How 3D printed body parts will change modern medicine
When Colleen Murray was 15 she was involved in a car crash that led to the loss of her left ear. While still able to hear, she had none of the exterior features of a normal ear. Unable to bear the abnormality, Colleen, who’s now in her 70s, developed techniques to hide the lack of symmetry. Always walking on the right side of people and a tactical haircut meant that for years many people close to her were not aware of her missing ear. ‘All my life I’ve had to hide half my face,’ Colleen told Channel 7 News.
That was until June this year when teams from Deakin University and The Royal Melbourne Hospital worked together to replace her left ear with a 3D printed silicon model. Through a mixture of art, science and innovation, the team worked over several months to develop a replica based on CAT scans of Colleen’s existing ear. Dr Mazher Mohammed, a research fellow at Deakin who was part of the team, says the results speak for themselves: ‘This technique has achieved a like-for-like, near 100% reproduction of the patient’s own anatomy. You just can’t ask for better than that’.
'This technique has achieved a like-for-like, near 100% reproduction of the patient’s own anatomy. You just can’t ask for better than that.'
Dr Mazher Mohammed,
School of Engineering, Deakin University
Life-changing new technology
‘It’s the little things, like wanting to wear sunnies at the beach,’ Dr Mohammed explains and says the ear is purely cosmetic, but no less important to her wellbeing. ‘Society puts expectations on our aesthetic appearance and this in large part determines not only our confidence, but how we interact with others and our quality of life,’ he adds.
Using prosthetic limbs to restore a person’s holistic sense of self is a growing field combining artistic ability and technology. In Colleen’s case, a team worked for four weeks with seven different colour palettes to achieve a strikingly lifelike appearance. They then attached the ear to tiny titanium rods implanted in her skull. She had only one request for her new ear: that it was pierced, so she could wear a full set of earrings again for the first time in 55 years.
Despite the complexities involved, the turnaround on Colleen new ear was fast. Dr Mohammed said his team worked closely with The Royal Melbourne Hospital for six to eight months. But the actual printing of the ear took one day. The speed of creation, combined with 3D printing’s amazing ability to capture fine detail, means this technology can build life-like structures far more accurately than humans can.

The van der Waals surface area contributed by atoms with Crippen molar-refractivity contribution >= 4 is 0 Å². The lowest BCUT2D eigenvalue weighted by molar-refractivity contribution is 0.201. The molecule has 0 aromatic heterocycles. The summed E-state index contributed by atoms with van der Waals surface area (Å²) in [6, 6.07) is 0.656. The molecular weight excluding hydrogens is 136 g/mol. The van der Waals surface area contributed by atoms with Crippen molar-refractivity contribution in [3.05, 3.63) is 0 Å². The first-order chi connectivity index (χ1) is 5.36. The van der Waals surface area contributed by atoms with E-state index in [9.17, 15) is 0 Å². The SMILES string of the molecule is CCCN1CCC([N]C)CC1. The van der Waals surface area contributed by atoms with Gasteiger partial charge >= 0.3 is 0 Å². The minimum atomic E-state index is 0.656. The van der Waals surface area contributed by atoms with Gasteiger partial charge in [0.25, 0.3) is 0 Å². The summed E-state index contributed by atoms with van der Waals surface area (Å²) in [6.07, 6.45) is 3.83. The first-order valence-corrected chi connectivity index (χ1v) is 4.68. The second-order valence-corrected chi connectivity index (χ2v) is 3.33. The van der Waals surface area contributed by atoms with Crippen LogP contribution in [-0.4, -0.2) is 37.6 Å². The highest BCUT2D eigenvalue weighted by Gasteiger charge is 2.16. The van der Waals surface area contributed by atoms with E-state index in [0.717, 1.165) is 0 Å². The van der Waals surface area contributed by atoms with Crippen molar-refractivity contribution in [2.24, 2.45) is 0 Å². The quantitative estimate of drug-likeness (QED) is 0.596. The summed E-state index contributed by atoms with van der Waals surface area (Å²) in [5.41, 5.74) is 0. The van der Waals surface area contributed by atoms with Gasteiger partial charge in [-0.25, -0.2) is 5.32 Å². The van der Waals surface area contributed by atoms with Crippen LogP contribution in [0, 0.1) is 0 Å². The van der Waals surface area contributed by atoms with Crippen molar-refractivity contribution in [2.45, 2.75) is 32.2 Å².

‘It changes the way you look in the mirror,’ Dr Mohammed says. ‘You come to appreciate the complexity and the colour of the things we take for granted.’
What does the future hold?
Dr Mohammed’s current project is a testament to the extraordinary potential of this technology, and its applications are becoming more and more complex. He highlights a man from India who has just had his bottom jaw replaced. Following CT scans to provide an accurate model, the jaw was attached with magnetic bolts in the man’s head. He is now eating and smiling with his new jaw in a way that was previously impossible.
Taking Dr Mohammed’s work a step further, scientists have begun 3D printing body parts using actual biological tissue from patients, rather than prosthetic materials. Researchers at Deakin say it will soon be possible to 3D print complex human body parts such as blood vessels and kidneys. Experts are currently experimenting with printing bone and cardiac tissues that are tailored to and implanted in patients.
Dr Mazher Mohammed
Research Fellow (Advanced Design – Engineering), School of Engineering, Deakin University
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